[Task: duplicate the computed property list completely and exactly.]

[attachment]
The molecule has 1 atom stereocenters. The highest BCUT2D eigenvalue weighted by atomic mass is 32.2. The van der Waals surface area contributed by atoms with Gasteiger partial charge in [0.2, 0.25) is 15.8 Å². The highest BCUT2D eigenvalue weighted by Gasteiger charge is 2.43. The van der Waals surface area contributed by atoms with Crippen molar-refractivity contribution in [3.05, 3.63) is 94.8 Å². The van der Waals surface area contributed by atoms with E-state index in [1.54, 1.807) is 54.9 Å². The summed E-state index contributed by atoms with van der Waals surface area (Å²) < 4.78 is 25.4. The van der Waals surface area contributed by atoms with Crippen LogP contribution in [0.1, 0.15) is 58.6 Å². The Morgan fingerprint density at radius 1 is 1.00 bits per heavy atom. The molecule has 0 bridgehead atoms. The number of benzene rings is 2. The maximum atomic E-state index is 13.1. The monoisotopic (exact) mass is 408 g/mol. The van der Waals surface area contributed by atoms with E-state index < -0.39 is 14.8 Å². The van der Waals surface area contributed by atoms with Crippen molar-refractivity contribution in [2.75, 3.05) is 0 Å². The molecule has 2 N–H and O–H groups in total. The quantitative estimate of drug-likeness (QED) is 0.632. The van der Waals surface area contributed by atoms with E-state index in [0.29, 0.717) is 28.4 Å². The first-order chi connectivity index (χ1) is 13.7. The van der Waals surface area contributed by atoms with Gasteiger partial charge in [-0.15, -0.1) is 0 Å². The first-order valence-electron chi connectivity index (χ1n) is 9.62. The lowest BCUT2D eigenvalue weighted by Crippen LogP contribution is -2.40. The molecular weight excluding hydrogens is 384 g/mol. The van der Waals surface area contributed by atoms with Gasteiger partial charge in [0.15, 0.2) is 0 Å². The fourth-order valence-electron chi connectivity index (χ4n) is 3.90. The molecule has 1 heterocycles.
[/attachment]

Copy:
The molecule has 1 atom stereocenters. The highest BCUT2D eigenvalue weighted by atomic mass is 32.2. The van der Waals surface area contributed by atoms with Gasteiger partial charge in [0.2, 0.25) is 15.8 Å². The highest BCUT2D eigenvalue weighted by Gasteiger charge is 2.43. The van der Waals surface area contributed by atoms with Crippen molar-refractivity contribution in [3.05, 3.63) is 94.8 Å². The van der Waals surface area contributed by atoms with E-state index in [1.54, 1.807) is 54.9 Å². The summed E-state index contributed by atoms with van der Waals surface area (Å²) < 4.78 is 25.4. The van der Waals surface area contributed by atoms with Crippen LogP contribution in [0.1, 0.15) is 58.6 Å². The Morgan fingerprint density at radius 1 is 1.00 bits per heavy atom. The molecule has 0 bridgehead atoms. The number of benzene rings is 2. The maximum atomic E-state index is 13.1. The monoisotopic (exact) mass is 408 g/mol. The van der Waals surface area contributed by atoms with E-state index < -0.39 is 14.8 Å². The van der Waals surface area contributed by atoms with Crippen molar-refractivity contribution in [2.75, 3.05) is 0 Å². The molecule has 2 N–H and O–H groups in total. The quantitative estimate of drug-likeness (QED) is 0.632. The van der Waals surface area contributed by atoms with E-state index in [0.29, 0.717) is 28.4 Å². The first-order chi connectivity index (χ1) is 13.7. The van der Waals surface area contributed by atoms with Gasteiger partial charge in [-0.15, -0.1) is 0 Å². The first-order valence-electron chi connectivity index (χ1n) is 9.62. The lowest BCUT2D eigenvalue weighted by Crippen LogP contribution is -2.40. The molecular weight excluding hydrogens is 384 g/mol. The van der Waals surface area contributed by atoms with Gasteiger partial charge in [0.15, 0.2) is 0 Å². The fourth-order valence-electron chi connectivity index (χ4n) is 3.90. The molecule has 1 heterocycles.